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"A Chrono Trigger is anything that unleashes its will or desire to change history!" -Gaspar

Re: WOW Playing Fugitive Busted with Help of Blizzard

As someone who enjoys WoW, recreational drugs, and his privacy, this story makes me nothing but sad.

Re: WOW Playing Fugitive Busted with Help of Blizzard

That's what happens when you throw your information out there, the companies who get it do what they want with it, like turning over to the cops so they can grab you in Canada.  If you want your privacy, don't put your info out there.

Re: WOW Playing Fugitive Busted with Help of Blizzard

Do you think you could generalize a little more?

Re: WOW Playing Fugitive Busted with Help of Blizzard

Well, as long as you aren't selling those drugs, you won't make it onto the US Marshall's watch list.

Frankly, the law is the law, and while some laws aren't exactly fair in regards to the use of some drugs, including Marijuana, you still need to obey them, or face the consequences.

The guy got what he deserved for breaking the law and than running from it. As far as privacy goes, I'd prefer the Government have the power to track down people running from the law. If it was too easy to run, what's stopping more violent criminals from skipping town after every murder or robbery they commit?

Re: WOW Playing Fugitive Busted with Help of Blizzard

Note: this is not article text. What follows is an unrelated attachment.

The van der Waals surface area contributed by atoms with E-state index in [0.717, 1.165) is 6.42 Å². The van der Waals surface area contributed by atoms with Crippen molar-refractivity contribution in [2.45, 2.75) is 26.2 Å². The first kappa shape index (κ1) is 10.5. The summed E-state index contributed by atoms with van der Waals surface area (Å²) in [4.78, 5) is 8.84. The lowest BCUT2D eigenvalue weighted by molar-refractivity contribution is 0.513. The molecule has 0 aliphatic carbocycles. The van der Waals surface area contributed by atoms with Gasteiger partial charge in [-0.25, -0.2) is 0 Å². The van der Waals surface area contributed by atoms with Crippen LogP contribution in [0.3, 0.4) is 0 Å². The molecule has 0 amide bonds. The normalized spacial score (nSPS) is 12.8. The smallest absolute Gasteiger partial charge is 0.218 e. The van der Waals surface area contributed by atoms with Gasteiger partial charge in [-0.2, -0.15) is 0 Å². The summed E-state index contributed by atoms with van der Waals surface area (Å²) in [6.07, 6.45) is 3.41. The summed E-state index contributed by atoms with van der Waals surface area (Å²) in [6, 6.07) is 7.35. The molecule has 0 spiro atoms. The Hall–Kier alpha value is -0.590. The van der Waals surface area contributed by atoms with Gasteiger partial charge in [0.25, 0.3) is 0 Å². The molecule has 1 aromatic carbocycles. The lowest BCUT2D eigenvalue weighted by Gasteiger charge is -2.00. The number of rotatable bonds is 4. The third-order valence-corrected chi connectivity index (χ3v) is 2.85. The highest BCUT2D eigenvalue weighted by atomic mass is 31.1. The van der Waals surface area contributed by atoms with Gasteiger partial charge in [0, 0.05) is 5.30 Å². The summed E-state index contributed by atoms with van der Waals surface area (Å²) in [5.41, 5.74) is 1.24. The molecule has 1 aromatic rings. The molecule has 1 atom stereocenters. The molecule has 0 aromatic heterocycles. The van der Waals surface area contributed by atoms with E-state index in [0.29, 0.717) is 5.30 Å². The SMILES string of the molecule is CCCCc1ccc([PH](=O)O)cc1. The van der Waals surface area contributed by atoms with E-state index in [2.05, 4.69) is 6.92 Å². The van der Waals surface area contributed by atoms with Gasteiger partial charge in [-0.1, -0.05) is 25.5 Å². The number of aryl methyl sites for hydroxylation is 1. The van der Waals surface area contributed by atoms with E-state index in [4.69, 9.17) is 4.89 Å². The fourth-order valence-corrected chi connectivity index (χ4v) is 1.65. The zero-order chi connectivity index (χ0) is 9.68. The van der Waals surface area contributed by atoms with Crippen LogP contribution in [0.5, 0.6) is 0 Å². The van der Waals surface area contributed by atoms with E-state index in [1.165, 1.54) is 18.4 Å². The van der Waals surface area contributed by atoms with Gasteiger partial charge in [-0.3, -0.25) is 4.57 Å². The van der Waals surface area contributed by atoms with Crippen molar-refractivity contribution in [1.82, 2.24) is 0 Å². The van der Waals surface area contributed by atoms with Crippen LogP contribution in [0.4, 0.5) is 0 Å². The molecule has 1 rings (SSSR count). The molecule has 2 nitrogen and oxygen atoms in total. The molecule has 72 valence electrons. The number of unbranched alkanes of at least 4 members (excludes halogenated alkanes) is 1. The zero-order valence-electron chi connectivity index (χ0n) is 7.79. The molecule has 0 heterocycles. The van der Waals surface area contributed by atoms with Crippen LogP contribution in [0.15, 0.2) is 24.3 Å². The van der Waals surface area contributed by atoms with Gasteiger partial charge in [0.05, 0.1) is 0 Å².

Alcohol and cigarettes are two of my favorite recreational drugs, but since you are into pot, consider this: There are millions of people in America who are going to spark up today. They don't obey the law, and the only consequence they face is smoking more pot again tomorrow.

 

Of all the pot smokers you know, how many have ever been arrested for it? A small percentage, I'd wager, if you know any at all. It's a completely personal act that doesn't have to affect anyone but the smoker himself. I emphatically reject your suggestion that robbery and murder should be considered in the same category as a victimless "crime" such as recreational drug use.

 

But maybe I missed the real point of your post, because the way I read it, it kind of seemed like all you wanted to do was preach to me that I should base my morality on the letter of the law, and that sort of holier-than-thou shit has always turned me right off.